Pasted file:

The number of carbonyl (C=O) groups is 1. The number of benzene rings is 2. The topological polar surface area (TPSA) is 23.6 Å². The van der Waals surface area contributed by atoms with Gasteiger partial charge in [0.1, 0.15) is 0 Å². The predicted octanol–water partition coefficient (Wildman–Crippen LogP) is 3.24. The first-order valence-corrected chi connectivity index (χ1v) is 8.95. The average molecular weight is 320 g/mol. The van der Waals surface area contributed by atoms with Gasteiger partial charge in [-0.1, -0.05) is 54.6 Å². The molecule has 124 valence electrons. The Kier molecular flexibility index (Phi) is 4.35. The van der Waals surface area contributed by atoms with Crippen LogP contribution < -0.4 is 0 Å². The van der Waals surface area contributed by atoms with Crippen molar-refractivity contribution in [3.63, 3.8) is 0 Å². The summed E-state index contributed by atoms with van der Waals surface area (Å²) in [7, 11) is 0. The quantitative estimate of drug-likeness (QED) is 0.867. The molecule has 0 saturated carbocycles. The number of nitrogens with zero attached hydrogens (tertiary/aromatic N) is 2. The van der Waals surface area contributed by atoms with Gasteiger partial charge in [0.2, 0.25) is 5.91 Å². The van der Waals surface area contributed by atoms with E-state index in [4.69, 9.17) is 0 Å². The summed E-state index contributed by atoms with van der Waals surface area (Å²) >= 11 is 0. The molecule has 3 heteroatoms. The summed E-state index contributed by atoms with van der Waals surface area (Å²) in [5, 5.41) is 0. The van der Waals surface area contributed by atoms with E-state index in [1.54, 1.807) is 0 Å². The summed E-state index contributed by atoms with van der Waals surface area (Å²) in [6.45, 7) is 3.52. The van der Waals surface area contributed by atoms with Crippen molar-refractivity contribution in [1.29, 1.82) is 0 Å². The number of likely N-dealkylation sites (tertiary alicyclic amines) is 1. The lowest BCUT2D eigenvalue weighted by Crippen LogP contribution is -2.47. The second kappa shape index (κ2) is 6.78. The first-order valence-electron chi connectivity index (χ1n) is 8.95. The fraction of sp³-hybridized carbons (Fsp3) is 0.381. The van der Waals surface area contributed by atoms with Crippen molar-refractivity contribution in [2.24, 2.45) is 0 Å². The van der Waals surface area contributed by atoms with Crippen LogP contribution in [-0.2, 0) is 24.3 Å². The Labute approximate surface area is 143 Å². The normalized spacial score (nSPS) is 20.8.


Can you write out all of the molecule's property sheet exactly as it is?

The number of carbonyl (C=O) groups is 1. The number of benzene rings is 2. The topological polar surface area (TPSA) is 23.6 Å². The van der Waals surface area contributed by atoms with Gasteiger partial charge in [0.1, 0.15) is 0 Å². The predicted octanol–water partition coefficient (Wildman–Crippen LogP) is 3.24. The first-order valence-corrected chi connectivity index (χ1v) is 8.95. The average molecular weight is 320 g/mol. The van der Waals surface area contributed by atoms with Gasteiger partial charge in [-0.1, -0.05) is 54.6 Å². The molecule has 124 valence electrons. The Kier molecular flexibility index (Phi) is 4.35. The van der Waals surface area contributed by atoms with Crippen LogP contribution < -0.4 is 0 Å². The van der Waals surface area contributed by atoms with Crippen molar-refractivity contribution in [3.63, 3.8) is 0 Å². The summed E-state index contributed by atoms with van der Waals surface area (Å²) in [7, 11) is 0. The quantitative estimate of drug-likeness (QED) is 0.867. The molecule has 0 saturated carbocycles. The number of nitrogens with zero attached hydrogens (tertiary/aromatic N) is 2. The van der Waals surface area contributed by atoms with Gasteiger partial charge in [0.2, 0.25) is 5.91 Å². The van der Waals surface area contributed by atoms with E-state index in [4.69, 9.17) is 0 Å². The summed E-state index contributed by atoms with van der Waals surface area (Å²) >= 11 is 0. The molecule has 3 heteroatoms. The summed E-state index contributed by atoms with van der Waals surface area (Å²) in [5, 5.41) is 0. The van der Waals surface area contributed by atoms with E-state index in [1.54, 1.807) is 0 Å². The summed E-state index contributed by atoms with van der Waals surface area (Å²) in [6.45, 7) is 3.52. The van der Waals surface area contributed by atoms with Crippen molar-refractivity contribution in [1.29, 1.82) is 0 Å². The number of likely N-dealkylation sites (tertiary alicyclic amines) is 1. The lowest BCUT2D eigenvalue weighted by Crippen LogP contribution is -2.47. The second kappa shape index (κ2) is 6.78. The first-order valence-electron chi connectivity index (χ1n) is 8.95. The fraction of sp³-hybridized carbons (Fsp3) is 0.381. The van der Waals surface area contributed by atoms with Crippen molar-refractivity contribution in [2.24, 2.45) is 0 Å². The van der Waals surface area contributed by atoms with Crippen LogP contribution in [-0.2, 0) is 24.3 Å². The Labute approximate surface area is 143 Å². The normalized spacial score (nSPS) is 20.8.